The demographics of North Korea are determined through national censuses and international estimates. The Central Bureau of Statistics of North Korea conducted the most recent census in 2008, where the population reached 24 million inhabitants. The population density is 199.54 inhabitants per square kilometre, and the 2014 estimated life expectancy is 69.81 years. In 1980, the population rose at a near consistent, but low, rate. Since 2000, North Korea's birth rate has exceeded its death rate; the natural growth is positive. In terms of age structure, the population is dominated by the 15–64-year-old segment (68.09%). The median age of the population is 32.9 years, and the gender ratio is 0.95 males to 1.00 female. Since the early 1990s, the birth rate has been fairly stable, with an average of 2 children per woman, down from an average of 3 in the early 1980s.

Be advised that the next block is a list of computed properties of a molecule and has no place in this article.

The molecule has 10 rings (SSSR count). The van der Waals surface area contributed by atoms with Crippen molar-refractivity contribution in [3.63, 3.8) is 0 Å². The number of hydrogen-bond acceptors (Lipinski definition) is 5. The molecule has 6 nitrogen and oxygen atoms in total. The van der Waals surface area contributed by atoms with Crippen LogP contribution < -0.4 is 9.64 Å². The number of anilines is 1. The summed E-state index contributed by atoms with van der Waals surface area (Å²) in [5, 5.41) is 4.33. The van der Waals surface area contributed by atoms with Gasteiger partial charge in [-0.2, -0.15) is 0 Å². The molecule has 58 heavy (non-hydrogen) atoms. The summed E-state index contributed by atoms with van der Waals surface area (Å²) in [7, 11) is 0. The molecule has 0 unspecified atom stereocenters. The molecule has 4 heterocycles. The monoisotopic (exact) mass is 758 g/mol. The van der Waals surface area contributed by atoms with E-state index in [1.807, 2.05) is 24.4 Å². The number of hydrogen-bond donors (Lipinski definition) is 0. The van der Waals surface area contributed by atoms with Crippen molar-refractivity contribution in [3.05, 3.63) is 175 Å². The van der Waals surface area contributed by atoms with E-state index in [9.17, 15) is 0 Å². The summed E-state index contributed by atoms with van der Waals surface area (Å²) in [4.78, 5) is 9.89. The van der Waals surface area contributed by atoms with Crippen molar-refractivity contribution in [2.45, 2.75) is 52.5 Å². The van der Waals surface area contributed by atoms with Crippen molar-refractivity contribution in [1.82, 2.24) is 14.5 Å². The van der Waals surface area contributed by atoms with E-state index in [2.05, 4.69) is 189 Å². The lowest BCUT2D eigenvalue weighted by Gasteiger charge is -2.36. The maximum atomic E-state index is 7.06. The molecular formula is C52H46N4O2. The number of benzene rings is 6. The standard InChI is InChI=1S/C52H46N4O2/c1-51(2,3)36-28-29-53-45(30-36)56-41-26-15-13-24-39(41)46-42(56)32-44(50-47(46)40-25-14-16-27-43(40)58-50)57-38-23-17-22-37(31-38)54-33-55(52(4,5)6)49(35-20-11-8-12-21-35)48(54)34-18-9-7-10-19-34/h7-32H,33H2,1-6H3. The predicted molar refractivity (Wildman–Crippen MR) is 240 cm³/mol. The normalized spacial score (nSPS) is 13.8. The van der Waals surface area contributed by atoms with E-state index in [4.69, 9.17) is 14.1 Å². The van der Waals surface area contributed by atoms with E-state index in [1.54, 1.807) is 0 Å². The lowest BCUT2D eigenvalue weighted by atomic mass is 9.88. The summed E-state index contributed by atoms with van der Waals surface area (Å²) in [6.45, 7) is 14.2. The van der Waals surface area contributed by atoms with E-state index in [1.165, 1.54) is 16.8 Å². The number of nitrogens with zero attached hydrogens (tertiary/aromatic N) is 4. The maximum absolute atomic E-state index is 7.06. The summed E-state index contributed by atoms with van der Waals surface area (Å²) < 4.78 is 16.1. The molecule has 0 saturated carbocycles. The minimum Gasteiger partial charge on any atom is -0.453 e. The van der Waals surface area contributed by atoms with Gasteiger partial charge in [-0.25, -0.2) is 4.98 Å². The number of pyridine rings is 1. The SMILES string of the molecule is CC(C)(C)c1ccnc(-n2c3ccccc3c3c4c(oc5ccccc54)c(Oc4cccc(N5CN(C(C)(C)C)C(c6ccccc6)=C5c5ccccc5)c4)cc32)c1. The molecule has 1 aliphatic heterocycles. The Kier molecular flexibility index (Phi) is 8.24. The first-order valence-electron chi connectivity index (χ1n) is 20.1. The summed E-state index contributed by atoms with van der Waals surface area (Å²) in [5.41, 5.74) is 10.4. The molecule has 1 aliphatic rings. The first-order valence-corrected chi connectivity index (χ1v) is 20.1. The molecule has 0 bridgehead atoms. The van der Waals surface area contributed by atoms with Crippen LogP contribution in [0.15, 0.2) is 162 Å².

Demography is the statistical study of populations, especially human beings.
This article is about the demographic features of the population of Bhutan, including population density, ethnicity, education level, health of the populace, economic status, religious affiliations and other aspects of the population.